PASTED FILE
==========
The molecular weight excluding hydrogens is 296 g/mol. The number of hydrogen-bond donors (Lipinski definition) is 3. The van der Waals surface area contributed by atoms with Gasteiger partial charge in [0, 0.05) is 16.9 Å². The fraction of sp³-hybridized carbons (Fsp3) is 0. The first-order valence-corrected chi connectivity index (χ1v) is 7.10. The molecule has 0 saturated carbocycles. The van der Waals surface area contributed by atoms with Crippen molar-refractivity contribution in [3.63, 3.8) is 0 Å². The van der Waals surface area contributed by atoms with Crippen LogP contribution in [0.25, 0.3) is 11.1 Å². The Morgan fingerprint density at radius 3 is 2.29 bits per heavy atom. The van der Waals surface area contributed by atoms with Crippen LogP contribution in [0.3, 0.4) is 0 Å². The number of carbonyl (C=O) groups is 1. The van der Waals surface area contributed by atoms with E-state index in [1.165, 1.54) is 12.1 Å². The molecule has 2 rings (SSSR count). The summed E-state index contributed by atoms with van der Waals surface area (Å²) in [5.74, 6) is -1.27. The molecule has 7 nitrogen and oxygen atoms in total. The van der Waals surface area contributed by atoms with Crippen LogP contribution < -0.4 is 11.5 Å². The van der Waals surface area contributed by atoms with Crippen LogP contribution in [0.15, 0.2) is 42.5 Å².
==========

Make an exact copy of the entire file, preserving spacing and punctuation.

The molecular weight excluding hydrogens is 296 g/mol. The number of hydrogen-bond donors (Lipinski definition) is 3. The van der Waals surface area contributed by atoms with Gasteiger partial charge in [0, 0.05) is 16.9 Å². The fraction of sp³-hybridized carbons (Fsp3) is 0. The first-order valence-corrected chi connectivity index (χ1v) is 7.10. The molecule has 0 saturated carbocycles. The van der Waals surface area contributed by atoms with Crippen molar-refractivity contribution in [3.63, 3.8) is 0 Å². The van der Waals surface area contributed by atoms with Crippen LogP contribution in [0.25, 0.3) is 11.1 Å². The Morgan fingerprint density at radius 3 is 2.29 bits per heavy atom. The van der Waals surface area contributed by atoms with Crippen LogP contribution in [0.3, 0.4) is 0 Å². The number of carbonyl (C=O) groups is 1. The van der Waals surface area contributed by atoms with E-state index in [1.165, 1.54) is 12.1 Å². The molecule has 2 rings (SSSR count). The summed E-state index contributed by atoms with van der Waals surface area (Å²) in [5.74, 6) is -1.27. The molecule has 7 nitrogen and oxygen atoms in total. The van der Waals surface area contributed by atoms with Crippen LogP contribution < -0.4 is 11.5 Å². The van der Waals surface area contributed by atoms with Crippen LogP contribution in [0.15, 0.2) is 42.5 Å².